ZHAO ZHAO 赵赵
3.21 - 4.24, 2016
Tang Contemporary Art is proud to present a major solo exhibition at their new Central gallery space for leading contemporary Chinese artist ZHAO ZHAO, curated by Cui Cancan. The exhibition will present new works from the artist’s series Lighter, Fragments, Untitled, and Safe, which he spent a year producing. Working in a wide variety of materials and techniques, the new works address the subject of security.
Security is an emotion, a psychological feeling so integral to social structure as an experience of trust and reliability; it is also a physical and psychological premonition of threat and risk, when an individual must discern between the power and the powerless.
These feelings are prevalent in China where the people have fallen vulnerable to their country’s particular social structure. Large-scale protests have occurred in response to various unexpected events, with the collective concern for security now evident in the individual’s daily experience.
Cui Cancan is an active Chinese independent curator. He was the winner of the CCAA (Chinese Contemporary Art Award) Critics’ Award, Critics’ Award in Chinese contemporary art by YISHU (Journal of Contemporary Chinese Art), the annual award by L’OFFICIEL Art and so on. He was also appointed special observer for the 13th Kassel Documenta. As a curator, Cui contributed to the success of major exhibitions including Heiqiao Night Away (2013), FUCKOFF II (2013), Unlived by What is Seen (2014), Ai Weiwei solo exhibition (2015), etc.
Tang Contemporary Art will concurrently feature two projects by Zhao Zhao in Art Basel Hong Kong – unveiling a new video work Taklamakan Project in the fair’s FILM section as well as showcasing an installation in the booth.
Cui Cancan | Zhao Zhao: Hong Kong Solo Exhibition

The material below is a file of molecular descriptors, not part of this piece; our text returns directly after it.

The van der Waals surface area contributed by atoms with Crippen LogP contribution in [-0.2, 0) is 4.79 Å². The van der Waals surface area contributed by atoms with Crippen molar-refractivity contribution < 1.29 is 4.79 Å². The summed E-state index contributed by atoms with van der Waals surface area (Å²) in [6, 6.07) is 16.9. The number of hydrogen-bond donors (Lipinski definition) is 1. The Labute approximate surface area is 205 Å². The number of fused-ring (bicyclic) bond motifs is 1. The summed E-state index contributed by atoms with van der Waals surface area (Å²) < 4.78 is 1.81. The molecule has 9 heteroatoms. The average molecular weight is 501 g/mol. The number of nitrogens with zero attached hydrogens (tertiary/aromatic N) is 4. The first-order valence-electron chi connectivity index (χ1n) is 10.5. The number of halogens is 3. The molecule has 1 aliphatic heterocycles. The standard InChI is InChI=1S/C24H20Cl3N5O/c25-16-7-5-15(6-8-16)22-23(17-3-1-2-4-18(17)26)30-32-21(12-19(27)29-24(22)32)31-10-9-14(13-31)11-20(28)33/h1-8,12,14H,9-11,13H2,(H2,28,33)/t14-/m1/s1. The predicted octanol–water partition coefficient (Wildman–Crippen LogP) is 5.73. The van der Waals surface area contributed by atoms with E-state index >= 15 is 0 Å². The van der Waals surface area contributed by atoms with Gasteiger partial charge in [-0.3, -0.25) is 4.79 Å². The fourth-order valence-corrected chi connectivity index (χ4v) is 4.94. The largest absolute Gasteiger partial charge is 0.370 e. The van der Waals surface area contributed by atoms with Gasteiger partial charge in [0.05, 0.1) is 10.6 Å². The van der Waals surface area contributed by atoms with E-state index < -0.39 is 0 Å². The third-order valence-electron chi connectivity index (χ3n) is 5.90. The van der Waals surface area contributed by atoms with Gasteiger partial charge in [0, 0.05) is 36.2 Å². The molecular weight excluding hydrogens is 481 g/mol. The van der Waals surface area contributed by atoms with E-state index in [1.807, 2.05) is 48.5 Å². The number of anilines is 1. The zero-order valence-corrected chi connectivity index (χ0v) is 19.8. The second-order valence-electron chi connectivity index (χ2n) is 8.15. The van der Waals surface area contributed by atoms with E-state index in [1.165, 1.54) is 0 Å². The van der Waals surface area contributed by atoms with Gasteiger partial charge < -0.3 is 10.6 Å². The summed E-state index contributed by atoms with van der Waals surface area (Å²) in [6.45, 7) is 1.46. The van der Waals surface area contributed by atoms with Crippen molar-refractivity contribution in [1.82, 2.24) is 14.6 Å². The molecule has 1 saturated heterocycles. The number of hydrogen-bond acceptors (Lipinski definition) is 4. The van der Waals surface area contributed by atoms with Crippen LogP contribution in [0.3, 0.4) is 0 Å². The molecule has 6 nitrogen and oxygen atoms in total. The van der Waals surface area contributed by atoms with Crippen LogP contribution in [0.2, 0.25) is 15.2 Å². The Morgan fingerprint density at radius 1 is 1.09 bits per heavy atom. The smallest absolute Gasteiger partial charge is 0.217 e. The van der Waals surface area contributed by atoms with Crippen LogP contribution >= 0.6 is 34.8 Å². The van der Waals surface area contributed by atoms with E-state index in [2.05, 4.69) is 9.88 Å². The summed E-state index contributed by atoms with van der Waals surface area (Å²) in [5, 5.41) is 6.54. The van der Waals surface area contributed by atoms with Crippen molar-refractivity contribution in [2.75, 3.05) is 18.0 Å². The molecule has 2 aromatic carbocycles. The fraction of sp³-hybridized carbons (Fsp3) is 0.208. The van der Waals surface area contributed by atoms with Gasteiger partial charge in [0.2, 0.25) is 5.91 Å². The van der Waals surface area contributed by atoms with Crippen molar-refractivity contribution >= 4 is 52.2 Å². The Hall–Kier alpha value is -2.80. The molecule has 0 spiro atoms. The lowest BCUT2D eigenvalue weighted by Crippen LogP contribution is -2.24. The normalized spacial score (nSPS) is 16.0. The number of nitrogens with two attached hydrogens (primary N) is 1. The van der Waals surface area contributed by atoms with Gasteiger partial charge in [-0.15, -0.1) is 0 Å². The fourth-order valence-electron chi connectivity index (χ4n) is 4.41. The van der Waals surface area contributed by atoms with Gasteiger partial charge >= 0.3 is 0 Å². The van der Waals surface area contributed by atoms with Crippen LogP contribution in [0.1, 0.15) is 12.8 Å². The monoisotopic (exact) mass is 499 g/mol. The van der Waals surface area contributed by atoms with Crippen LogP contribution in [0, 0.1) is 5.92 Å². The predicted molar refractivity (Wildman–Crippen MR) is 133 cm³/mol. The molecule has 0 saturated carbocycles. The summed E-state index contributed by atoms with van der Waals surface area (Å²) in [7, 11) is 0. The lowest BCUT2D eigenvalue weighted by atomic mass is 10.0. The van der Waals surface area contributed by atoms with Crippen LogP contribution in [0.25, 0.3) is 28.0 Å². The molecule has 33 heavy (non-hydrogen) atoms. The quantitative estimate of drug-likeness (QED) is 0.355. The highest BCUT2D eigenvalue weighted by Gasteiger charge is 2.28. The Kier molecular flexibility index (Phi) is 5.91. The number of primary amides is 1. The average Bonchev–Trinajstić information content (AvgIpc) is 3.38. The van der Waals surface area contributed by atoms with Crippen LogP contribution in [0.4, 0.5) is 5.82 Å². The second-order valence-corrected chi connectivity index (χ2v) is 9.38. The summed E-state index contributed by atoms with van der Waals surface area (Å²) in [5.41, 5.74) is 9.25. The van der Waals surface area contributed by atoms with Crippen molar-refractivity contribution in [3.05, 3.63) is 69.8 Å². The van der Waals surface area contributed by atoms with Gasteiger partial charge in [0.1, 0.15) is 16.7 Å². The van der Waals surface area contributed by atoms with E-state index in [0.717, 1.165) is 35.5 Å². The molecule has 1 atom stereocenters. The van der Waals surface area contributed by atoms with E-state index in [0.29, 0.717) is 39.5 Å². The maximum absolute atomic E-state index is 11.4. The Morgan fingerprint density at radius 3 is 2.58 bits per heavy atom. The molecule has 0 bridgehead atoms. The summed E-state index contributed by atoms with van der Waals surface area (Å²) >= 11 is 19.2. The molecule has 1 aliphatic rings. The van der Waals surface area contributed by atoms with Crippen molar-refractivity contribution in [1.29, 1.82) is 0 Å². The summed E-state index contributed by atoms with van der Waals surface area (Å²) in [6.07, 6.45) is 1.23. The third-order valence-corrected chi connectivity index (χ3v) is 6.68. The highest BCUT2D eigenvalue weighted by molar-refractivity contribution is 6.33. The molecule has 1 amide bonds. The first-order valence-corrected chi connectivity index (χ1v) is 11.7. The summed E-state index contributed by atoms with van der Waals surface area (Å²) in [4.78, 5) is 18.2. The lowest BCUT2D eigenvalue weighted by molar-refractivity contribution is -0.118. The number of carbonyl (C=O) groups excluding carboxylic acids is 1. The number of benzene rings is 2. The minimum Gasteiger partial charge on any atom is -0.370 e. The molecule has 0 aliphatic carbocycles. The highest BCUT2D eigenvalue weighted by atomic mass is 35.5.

Between 2013 and 2016, Zhao Zhao collected a number of colonial-era safes from Tianjin and Shanghai. He was intensely interested in their production. Why were they needed? What caused such insecurity? Zhao Zhao recreated these safes in solid marble of similar size and scale. He had stripped the safes of their functionality, retaining only their solemn and dignified appearance. In a similar approach, he reconstructed a cheap, disposable lighter as a work of ornamental jade, spending a tremendous amount of time and resources in order to detach the spirit from the object, thus elevating it to a new dimension beyond its practical, basic purpose. From that point on, everything it represented entered into a new realm.
Timeout Hong Kong | Chinese artist Zhao Zhao: "I've never seen myself as anti-conformist"
One of China’s most provocative modern artists, Zhao Zhao has emerged from the shadow of his mentor, Ai Weiwei, and is making waves in his own right. Hannah Hodson talks to him ahead of his exhibition Lighter, Fragments, Untitled and Safe at Tang Contemporary Art.
Born to a family exiled to Xinjiang, the remote Uighur province of northwest China, controversial artist Zhao Zhao has always lived on the fringes of society. Since his first arrest in 1999, for a performance art piece, he has been watched by the Chinese government and seen a string of further convictions added to his record.
His latest exhibition touches on the subject of security, a privilege many in China are denied and a right many Hongkongers are fighting to keep. We chat to the multi talented artist about his upcoming show and the role of art in politics…
Untitled, oil on canvas, 37 x 25 cm, 2016
Untitled, oil on canvas, 37 x 25 cm, 2016
Safe, white marble, 52 x 52 x 65 cm, 2015
Lighter, suet white jade, 8 x 2 x 0.8 cm, 2015
Fragments, brass, 90 x 210 cm, 2015
Zhao Zhao graduated from the Xinjiang Institute of the Arts in 2003 and later attended the Beijing Film Academy. The former assistant to Ai Weiwei and now regarded a significant figure among the young Post-80s generation of contemporary Chinese artists – Zhao Zhao’s work is often associated with anti-authoritarian or non-conformist tendencies, renowned for confronting existing ideological structures and exercising the power of individual free will in his work. His provocative, multidisciplinary artistic practice has garnered him international attention in recent years with critically-acclaimed exhibitions across China, North America and Europe as an ‘artist to watch’.
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